Publication - Research and analysis

Consultation on a review of the Scottish Social Housing Charter: an analysis of responses

Published: 15 Nov 2016
Housing and Social Justice Directorate
Part of:
Housing, Research

Analysis of responses to the 2016 consultation on a review of the Scottish Social Housing Charter.

76 page PDF

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76 page PDF

649.5 kB

Consultation on a review of the Scottish Social Housing Charter: an analysis of responses
8. Current Outcomes and Standards: Repairs, Maintenance and Improvements (Charter outcome 5)

76 page PDF

649.5 kB

8. Current Outcomes and Standards: Repairs, Maintenance and Improvements (Charter outcome 5)


Social landlords manage their businesses so that: tenants' homes are well maintained, with repairs and improvements carried out when required, and tenants are given reasonable choices about when work is done.

Supporting Narrative

This outcome describes how landlords should meet their statutory duties on repairs and provide repairs, maintenance and improvement services that safeguard the value of their assets and take account of the wishes and preferences of their tenants. This could include setting repair priorities and timescales; setting repair standards such as getting repairs done right, on time, first time; and assessing tenant satisfaction with the quality of the services they receive.

Question 7a): Would you keep this outcome exactly as it is or change it? Please explain your answer.

8.1 Of the 95 respondents who answered this question 67% considered that the standard should remain exactly as it is; 29% thought it should change; and 3% did not know.

8.2 Amongst the larger categories of respondent, a large majority of TRGs (83%) and local authorities (75%) favoured the status quo; RSLs' views were more evenly balanced between those in favour of retaining the outcome as it is (54%) and those who considered that it should be changed (46%). Table 8.1 in Annex 2 presents a breakdown of views by respondent category.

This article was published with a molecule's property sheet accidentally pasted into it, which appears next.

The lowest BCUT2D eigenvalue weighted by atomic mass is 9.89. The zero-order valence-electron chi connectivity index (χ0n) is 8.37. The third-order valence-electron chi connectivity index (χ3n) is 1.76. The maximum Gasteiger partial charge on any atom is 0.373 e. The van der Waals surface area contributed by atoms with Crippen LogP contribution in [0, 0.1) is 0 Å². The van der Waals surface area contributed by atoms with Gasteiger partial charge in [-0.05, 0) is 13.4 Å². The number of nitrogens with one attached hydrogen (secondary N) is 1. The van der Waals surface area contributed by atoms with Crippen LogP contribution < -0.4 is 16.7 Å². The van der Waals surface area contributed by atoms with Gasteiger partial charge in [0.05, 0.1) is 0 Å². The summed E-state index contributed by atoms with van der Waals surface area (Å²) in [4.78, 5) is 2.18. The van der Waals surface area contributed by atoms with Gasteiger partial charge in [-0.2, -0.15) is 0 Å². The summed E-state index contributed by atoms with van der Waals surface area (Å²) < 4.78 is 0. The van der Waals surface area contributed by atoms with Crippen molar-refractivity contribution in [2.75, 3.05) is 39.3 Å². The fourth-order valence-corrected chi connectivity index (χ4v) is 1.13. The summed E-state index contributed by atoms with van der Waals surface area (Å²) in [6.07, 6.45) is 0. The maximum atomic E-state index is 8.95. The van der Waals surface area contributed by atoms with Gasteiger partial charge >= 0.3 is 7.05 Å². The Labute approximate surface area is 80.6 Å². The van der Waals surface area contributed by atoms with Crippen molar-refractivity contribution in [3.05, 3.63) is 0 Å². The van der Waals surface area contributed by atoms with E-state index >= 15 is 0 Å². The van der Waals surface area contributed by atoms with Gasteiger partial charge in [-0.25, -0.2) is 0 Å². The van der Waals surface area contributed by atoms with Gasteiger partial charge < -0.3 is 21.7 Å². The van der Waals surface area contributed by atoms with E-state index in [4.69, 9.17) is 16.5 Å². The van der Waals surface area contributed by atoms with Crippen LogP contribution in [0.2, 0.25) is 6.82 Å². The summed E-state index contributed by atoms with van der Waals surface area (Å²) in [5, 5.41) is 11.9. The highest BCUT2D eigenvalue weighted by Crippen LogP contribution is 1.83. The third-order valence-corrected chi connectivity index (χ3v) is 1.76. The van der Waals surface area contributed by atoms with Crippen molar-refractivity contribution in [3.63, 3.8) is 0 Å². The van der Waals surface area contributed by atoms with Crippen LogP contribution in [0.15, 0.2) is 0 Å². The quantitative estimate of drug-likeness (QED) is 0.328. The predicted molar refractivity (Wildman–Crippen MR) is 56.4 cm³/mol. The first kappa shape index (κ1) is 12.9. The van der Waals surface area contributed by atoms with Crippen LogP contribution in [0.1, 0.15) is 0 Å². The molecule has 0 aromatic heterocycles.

Views of those in favour of keeping the outcome as it is

8.3 Those in favour of keeping the outcome as it is reported that it appeared to work well and reflected a reasonable approach to giving tenants what they wanted. Two respondents, one local authority and one TRG perceived the outcome to have contributed to significant improvements in landlords meeting their statutory duties on these services.

8.4 Two respondents, one TRG and one RSL, recommended that the outcome should take account of locality to allow for the potential challenges in getting work done promptly in rural and remote areas.

Views of those in favour of changing the outcome

8.5 Two main themes emerged amongst those recommending change to the outcome. Firstly, several respondents, from a range of sectors, emphasised their view that the outcome should reflect tenants being more pro-active in highlighting when preventative maintenance work should be done, and generally being able to request work, rather than be recipients of services at their landlords' control.

8.6 Secondly, a theme to emerge largely from individuals and TRGs was for the outcome to incorporate an aspect of customer satisfaction with the quality of service received. Improvements in the robustness of the satisfaction questionnaire were called for with one TRG suggesting more post-work inspections by landlords to check quality of service.

8.7 Other specific comments are in Annex 3.

Question 7b): Please provide any suggestions on how we could improve the supporting narrative

8.8 A few respondents suggested that the supporting narrative be supplemented with examples of good practice, one RSL specifying that it would be helpful to provide examples of where customers have been satisfied with the service.

8.9 A few respondents recommended that the language used in the supporting narrative in terms of "should" and "could", be made stronger and changed to "shall" and "will". One individual respondent perceived the sentences to be too long.

8.10 Other substantive comments each made by one respondent were:

  • Incorporate the expectation that repairs will be carried out promptly into the supporting narrative to complement the reference in the outcome to tenants being involved in setting repairs priorities and timescales.
  • There should be clear procedures communicated to tenants on how to raise concerns regarding repairs and maintenance which have not been carried out as expected to the tenants' satisfaction.
  • The notion of "reasonable choice" highlighted in the outcome should be unpacked in the supporting narrative with some explanation of how this can be fair for both tenants and landlords.
  • Health and safety should be referenced, for example; gas and fire safety; asbestos risks.